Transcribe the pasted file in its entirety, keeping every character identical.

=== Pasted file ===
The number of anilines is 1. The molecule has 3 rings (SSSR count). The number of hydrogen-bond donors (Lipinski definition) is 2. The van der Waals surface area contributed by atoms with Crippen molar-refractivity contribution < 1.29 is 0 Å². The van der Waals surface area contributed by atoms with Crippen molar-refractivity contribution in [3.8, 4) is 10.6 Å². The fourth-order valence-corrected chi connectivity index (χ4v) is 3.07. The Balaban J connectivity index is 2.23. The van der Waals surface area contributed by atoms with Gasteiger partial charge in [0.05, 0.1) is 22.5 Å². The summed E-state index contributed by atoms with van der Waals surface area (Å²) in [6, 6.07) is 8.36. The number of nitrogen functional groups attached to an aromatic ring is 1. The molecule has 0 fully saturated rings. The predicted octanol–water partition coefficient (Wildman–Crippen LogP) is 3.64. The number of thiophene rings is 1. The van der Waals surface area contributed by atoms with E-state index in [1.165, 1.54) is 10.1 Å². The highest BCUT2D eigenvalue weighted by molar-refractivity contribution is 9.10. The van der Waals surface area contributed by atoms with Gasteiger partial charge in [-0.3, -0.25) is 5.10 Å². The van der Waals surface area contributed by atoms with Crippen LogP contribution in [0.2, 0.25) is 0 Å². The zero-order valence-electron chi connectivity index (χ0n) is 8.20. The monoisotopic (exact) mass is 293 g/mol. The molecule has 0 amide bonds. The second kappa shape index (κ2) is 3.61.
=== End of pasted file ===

The number of anilines is 1. The molecule has 3 rings (SSSR count). The number of hydrogen-bond donors (Lipinski definition) is 2. The van der Waals surface area contributed by atoms with Crippen molar-refractivity contribution < 1.29 is 0 Å². The van der Waals surface area contributed by atoms with Crippen molar-refractivity contribution in [3.8, 4) is 10.6 Å². The fourth-order valence-corrected chi connectivity index (χ4v) is 3.07. The Balaban J connectivity index is 2.23. The van der Waals surface area contributed by atoms with Gasteiger partial charge in [0.05, 0.1) is 22.5 Å². The summed E-state index contributed by atoms with van der Waals surface area (Å²) in [6, 6.07) is 8.36. The number of nitrogen functional groups attached to an aromatic ring is 1. The molecule has 0 fully saturated rings. The predicted octanol–water partition coefficient (Wildman–Crippen LogP) is 3.64. The number of thiophene rings is 1. The van der Waals surface area contributed by atoms with E-state index in [1.165, 1.54) is 10.1 Å². The highest BCUT2D eigenvalue weighted by molar-refractivity contribution is 9.10. The van der Waals surface area contributed by atoms with Gasteiger partial charge in [-0.3, -0.25) is 5.10 Å². The van der Waals surface area contributed by atoms with Crippen LogP contribution in [0.2, 0.25) is 0 Å². The zero-order valence-electron chi connectivity index (χ0n) is 8.20. The monoisotopic (exact) mass is 293 g/mol. The molecule has 0 amide bonds. The second kappa shape index (κ2) is 3.61.